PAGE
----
The dream – or nightmare – is a staple of the modern horror movie. After all, even as manipulative as the device is, it’s still a proven way to jolt an audience. Filmmaker Wes Craven understood this bit of cinematic psychology when he concocted the central idea behind A Nightmare on Elm Street, a title intended to be an exploration of surreal horror as opposed to just another slice-and-dice slasher movie. In both concept and execution, the first A Nightmare on Elm Street has a great deal more to offer than the Friday the 13th films or the Halloween sequels. Unfortunately, although the host of inferior Nightmare sequels turned the series into a box office sure-thing for New Line Cinema, they tarnished the image of the original, which deserves recognition as a near-masterpiece of post-’70s terror. Today On Sordid Cinema we will take a look back at the original Nightmare On Elm Street as well as the recent remake – and in between we will also review the only two sequels worth checking out.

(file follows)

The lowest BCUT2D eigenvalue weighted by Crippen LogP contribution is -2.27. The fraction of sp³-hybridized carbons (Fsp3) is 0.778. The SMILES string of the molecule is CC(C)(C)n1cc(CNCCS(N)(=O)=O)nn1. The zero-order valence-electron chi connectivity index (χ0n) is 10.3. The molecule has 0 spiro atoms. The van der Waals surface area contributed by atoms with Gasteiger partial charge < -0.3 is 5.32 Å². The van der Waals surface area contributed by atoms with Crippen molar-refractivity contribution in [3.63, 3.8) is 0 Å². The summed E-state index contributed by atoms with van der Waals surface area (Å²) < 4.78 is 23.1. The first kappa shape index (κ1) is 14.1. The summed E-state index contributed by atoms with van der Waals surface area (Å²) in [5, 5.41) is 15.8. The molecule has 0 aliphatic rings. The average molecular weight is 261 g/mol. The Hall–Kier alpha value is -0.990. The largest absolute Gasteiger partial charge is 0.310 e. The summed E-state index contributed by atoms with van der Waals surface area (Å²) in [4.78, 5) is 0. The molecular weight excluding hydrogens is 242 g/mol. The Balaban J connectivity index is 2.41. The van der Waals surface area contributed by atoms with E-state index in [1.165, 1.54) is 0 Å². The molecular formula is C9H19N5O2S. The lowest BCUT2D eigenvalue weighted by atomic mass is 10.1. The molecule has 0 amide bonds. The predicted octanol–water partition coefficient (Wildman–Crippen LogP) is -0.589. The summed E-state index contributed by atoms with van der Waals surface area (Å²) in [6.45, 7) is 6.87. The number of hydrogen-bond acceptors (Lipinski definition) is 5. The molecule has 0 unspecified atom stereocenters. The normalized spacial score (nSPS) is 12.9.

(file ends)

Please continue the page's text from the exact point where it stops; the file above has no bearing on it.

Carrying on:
Charles Berstein -NightMare On Elm Street Theme Song
DJ Jazzy Jeff & The Fresh Prince – A Nightmare On My Street
Electric Prunes – too much to dream
Hawkwind – You know you’re only dreaming